PPC Program Management

Pay Per Click (PPC) advertising is a relatively straightforward marketing tactic. There are many programs one can use to advertise her or her website, including Chikita , Google Adwords, Microsoft bCentral, and more.

PPC & You

Every website that sells a product, provides a service, looks for donations, does free giveaways, etc. fall under PPC. In one way or another everybody is using PPC systems on there website, whether you are a vendor, end user or website moneymaker.


Google AdSense is the most popular option under this category, but there are also others. Basically you need to sign up with the network and paste some code snippets on your website. The network will then serve contextual ads (either text or images) relevant to your website, and you will earn a certain amount of money for every click.
The profitability of PPC advertising depends on the general traffic levels of the website and, most importantly, on the click-through rate (CTR) and cost per click (CPC). The CTR depends on the design of the website. Ads placed above the fold or blended with content, for instance, tend to get higher CTR. The CPC, on the other hand, depends on the nice of the website. Mortgages, financial products and college education are examples of profitable niches (clicks worth a couple of dollars are not rare), while tech-related topics tend to receive a smaller CPC (sometimes as low as a couple of cents per click).

The source of the traffic can also affect the overall CTR rate. Organic traffic (traffic that comes from search engines) tends to perform well because these visitors were already looking for something, and they tend to click on ads more often. Social media traffic, on the other hand, presents terribly low CTR because these visitors are tech-savvy and they just ignore ads.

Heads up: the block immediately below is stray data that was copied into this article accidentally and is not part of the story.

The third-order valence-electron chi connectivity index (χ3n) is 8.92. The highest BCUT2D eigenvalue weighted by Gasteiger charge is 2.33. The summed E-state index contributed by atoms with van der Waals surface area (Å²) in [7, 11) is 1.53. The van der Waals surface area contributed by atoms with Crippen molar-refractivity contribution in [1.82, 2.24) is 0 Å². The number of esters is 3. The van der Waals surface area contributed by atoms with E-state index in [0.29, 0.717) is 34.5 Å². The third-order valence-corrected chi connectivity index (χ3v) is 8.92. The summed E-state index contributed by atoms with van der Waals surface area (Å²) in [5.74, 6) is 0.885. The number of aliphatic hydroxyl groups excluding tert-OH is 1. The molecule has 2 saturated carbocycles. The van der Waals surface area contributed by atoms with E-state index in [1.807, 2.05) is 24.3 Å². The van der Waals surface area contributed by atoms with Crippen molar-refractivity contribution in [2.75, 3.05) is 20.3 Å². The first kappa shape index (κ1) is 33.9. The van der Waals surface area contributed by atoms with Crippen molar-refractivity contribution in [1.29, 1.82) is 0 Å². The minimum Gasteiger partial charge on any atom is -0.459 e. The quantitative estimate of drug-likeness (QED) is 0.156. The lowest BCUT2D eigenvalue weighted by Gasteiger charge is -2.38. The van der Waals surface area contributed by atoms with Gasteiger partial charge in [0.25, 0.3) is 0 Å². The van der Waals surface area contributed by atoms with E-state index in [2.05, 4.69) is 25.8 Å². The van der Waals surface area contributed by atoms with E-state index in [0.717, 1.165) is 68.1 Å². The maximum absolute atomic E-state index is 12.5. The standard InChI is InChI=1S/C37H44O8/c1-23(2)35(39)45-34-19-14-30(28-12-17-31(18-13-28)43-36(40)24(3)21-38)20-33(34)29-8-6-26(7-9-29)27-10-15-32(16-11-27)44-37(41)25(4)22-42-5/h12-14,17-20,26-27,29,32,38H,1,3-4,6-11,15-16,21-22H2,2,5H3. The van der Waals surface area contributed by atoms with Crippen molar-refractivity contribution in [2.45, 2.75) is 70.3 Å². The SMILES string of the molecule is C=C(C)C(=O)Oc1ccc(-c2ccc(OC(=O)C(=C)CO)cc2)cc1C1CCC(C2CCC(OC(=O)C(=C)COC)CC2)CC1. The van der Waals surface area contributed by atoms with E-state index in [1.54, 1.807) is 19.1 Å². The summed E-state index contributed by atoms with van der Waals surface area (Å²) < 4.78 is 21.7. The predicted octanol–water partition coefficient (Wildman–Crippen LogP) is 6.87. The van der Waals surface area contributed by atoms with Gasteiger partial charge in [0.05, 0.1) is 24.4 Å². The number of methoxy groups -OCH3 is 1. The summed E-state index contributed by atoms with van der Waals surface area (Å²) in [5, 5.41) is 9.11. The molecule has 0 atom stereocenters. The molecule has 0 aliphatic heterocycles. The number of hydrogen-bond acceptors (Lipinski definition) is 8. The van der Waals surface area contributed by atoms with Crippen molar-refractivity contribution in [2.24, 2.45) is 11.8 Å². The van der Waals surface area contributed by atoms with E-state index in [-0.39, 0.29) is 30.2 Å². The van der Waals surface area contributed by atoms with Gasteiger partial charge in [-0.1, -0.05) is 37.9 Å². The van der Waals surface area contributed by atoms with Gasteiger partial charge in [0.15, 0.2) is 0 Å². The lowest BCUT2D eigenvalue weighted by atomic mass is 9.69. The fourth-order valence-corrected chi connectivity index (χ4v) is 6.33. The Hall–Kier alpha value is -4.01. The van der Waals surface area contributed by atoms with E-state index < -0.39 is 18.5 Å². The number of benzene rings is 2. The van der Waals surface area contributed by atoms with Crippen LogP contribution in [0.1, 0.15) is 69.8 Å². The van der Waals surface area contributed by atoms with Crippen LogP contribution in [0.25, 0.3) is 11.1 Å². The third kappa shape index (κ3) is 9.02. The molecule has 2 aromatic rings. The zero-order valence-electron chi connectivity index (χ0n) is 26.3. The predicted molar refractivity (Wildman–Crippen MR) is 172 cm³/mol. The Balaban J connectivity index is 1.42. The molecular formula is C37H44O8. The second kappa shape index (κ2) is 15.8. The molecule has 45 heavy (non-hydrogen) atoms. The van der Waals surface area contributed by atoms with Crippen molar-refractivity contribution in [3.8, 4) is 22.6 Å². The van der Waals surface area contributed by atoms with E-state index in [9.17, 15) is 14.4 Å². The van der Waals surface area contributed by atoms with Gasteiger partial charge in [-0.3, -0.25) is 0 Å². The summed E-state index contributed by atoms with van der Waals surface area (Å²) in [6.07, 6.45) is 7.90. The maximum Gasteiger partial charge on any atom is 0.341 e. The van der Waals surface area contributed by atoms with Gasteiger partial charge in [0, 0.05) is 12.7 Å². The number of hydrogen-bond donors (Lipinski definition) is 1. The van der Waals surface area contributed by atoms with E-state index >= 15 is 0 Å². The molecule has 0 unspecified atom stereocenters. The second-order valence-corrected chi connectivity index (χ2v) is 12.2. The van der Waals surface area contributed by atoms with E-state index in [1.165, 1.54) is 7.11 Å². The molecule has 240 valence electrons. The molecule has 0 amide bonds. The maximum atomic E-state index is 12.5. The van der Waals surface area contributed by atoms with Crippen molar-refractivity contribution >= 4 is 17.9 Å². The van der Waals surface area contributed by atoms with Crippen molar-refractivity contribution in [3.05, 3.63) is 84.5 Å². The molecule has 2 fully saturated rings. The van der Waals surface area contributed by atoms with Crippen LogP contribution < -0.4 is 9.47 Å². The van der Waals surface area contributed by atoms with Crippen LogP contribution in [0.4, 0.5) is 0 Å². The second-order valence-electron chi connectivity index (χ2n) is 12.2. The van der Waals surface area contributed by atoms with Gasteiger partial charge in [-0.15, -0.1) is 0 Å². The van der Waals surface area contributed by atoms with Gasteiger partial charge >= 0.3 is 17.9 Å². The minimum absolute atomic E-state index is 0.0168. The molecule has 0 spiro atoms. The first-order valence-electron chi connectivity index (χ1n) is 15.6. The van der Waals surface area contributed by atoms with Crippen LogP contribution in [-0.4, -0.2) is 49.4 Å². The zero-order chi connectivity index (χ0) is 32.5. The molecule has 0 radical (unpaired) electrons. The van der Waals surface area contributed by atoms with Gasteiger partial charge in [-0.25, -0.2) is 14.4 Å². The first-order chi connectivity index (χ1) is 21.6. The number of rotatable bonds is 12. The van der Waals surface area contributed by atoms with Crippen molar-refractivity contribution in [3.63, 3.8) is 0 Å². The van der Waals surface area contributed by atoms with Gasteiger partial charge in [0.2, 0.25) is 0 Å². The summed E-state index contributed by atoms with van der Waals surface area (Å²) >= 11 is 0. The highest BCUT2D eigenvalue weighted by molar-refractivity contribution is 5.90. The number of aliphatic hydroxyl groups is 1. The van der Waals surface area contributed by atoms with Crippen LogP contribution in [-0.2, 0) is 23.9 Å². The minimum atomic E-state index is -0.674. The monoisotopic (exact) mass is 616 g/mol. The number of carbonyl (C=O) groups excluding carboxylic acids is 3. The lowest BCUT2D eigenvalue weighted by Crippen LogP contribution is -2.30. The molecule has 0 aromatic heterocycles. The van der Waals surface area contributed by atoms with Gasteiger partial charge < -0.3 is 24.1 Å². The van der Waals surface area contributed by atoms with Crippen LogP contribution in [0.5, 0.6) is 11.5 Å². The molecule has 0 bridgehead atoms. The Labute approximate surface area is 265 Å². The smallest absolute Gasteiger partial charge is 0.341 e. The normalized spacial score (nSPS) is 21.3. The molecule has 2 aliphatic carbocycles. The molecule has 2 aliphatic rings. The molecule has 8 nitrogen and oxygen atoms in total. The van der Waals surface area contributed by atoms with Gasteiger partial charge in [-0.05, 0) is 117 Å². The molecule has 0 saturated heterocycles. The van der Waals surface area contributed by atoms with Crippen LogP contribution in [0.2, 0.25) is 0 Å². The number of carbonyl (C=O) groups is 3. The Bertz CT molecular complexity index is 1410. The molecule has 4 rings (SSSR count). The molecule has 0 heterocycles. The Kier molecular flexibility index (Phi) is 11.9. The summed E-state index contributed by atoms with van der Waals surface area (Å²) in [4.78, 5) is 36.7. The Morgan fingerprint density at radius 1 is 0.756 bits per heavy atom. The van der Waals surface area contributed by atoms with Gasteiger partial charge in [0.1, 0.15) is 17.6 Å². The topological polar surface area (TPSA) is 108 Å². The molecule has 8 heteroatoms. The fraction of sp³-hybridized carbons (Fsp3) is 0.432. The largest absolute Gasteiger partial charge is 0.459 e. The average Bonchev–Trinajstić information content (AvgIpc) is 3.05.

List of popular CPC advertising networks:
  • Google Adsense
  • Yahoo! Publisher Network (YPN)
  • BidVertiser
  • Chitika
  • Clicksor

Arbitrage & 'Sites made for Adsense'

Arbitrage is gaining search engine traffic through paying for keywords and then converting that traffic into outgoing PPC revenue. Meaning, you pay 10 cents for a user to hit your site, then you make 50 cents off them clicking an ad. Arbitrage and 'sites made for adsense' have been dying off in the last year or two as Google no longer sees Arbitrage as as a proper business model. Attempting to gain search engine traffic fairly (using SEO and not paying for it) will work better for your site in the long run. If you can, try to shy away from the arbitrage model for your web company.
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